EP review by firstname.lastname@example.org
Y'know what? I don't think (well, I never really have) that there's any kind of crisis surrounding guitar-based music. The lack of non-stadium guitar bands in the chart is simply down to the way the charts are now compiled, and if (as has been suggested) YouTube plays eventually count towards chart placings then it will only make matters disastrously worse. The music industry is undoubtedly going through what, in footballing terms, would be a period of transition. Soon (and it's happening already) the top 40 will be less relevant than ever. The appetite for rock and other guitar-led forms of music is as high as ever, but less teens download "indie" type music as ringtones because the latest crop of puppets are much better designed for that. There are bands and fans aplenty. Business rates and beer prices are hampering the live circuit and forcing smaller venues to close, so action is needed there. But for the music? Nope.
This debut EP from Paul Lisak's After The Ice has been some time coming, but the man shows determination. From a Franco-Russian background, Lisak grew up in London and formed this band a few years ago. Why the diatribe about guitar music at the start? Because After The Ice (Hamzah Bashir Khan and Tomek-Tomek completing the line-up) are unashamedly a rock band, they don't try and wrap it up any other way or use any fancy terms. They even have veteran producer Nick Tauber (Thin Lizzie, Marillion, Girlschool) at the helm, and you can unquestionably taste the classic rock in these songs, but there's a modern aspect too. 'Wake Up' is fuzz-rock mixed with grunge and even hard-rock. Lyrically they don't deal with the mundane either, usually preferring social commentary and political viewpoints. They hold nothing back and a few histrionics creep in, but it's not a turn-off. Because of the manner in which all involved go about making these songs, it works. 'Tea And Cake' is a touch more generic but with a punky edge; 'Mesmerised' is very classic rock in its sound but doesn't come close to any Darkness-style parody, the honesty is what makes these songs tick. You'll hear every one of these aspects on the title-track, although it's perhaps the weakest song here. 'Think Snow Magic' might be a little conventional for our usual coverage, but they deserve a doff of the cap for doing what they want and doing it well.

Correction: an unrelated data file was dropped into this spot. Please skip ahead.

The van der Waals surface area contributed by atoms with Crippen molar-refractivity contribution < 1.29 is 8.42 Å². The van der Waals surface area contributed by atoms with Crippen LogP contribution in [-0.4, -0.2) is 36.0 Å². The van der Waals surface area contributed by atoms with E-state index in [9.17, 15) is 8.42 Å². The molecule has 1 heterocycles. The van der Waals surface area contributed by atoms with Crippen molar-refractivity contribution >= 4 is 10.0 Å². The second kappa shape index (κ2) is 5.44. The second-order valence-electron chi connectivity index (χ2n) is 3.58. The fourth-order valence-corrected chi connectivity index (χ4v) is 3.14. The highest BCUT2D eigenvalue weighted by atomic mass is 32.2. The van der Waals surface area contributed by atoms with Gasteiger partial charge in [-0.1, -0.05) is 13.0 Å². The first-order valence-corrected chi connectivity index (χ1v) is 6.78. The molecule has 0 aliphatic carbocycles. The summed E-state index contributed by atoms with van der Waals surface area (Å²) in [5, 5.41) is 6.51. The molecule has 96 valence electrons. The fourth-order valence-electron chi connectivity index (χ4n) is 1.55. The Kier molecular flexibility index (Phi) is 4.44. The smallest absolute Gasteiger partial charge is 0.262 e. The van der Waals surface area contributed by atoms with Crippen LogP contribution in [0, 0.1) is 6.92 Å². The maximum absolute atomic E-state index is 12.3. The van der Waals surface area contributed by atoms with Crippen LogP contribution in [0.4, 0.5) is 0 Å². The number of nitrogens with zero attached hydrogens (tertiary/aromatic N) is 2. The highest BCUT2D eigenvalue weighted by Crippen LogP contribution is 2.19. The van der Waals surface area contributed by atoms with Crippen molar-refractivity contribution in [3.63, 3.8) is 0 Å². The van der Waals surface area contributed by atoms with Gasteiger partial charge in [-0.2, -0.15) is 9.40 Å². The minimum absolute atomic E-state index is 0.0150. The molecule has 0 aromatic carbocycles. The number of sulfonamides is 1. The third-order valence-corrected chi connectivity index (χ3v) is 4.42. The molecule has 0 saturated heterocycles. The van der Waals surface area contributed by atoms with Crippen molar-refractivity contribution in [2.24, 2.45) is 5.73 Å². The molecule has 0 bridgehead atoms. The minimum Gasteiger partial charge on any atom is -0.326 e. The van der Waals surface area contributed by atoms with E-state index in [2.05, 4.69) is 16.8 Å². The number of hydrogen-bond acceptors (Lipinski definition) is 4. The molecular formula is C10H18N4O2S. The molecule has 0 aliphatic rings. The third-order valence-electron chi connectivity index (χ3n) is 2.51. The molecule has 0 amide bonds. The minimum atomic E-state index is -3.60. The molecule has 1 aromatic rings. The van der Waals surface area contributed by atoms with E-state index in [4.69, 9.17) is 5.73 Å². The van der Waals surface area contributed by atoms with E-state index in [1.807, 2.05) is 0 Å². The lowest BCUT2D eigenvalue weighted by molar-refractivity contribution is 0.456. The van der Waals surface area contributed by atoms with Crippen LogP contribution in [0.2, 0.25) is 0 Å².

After The Ice's website
Buy the EP
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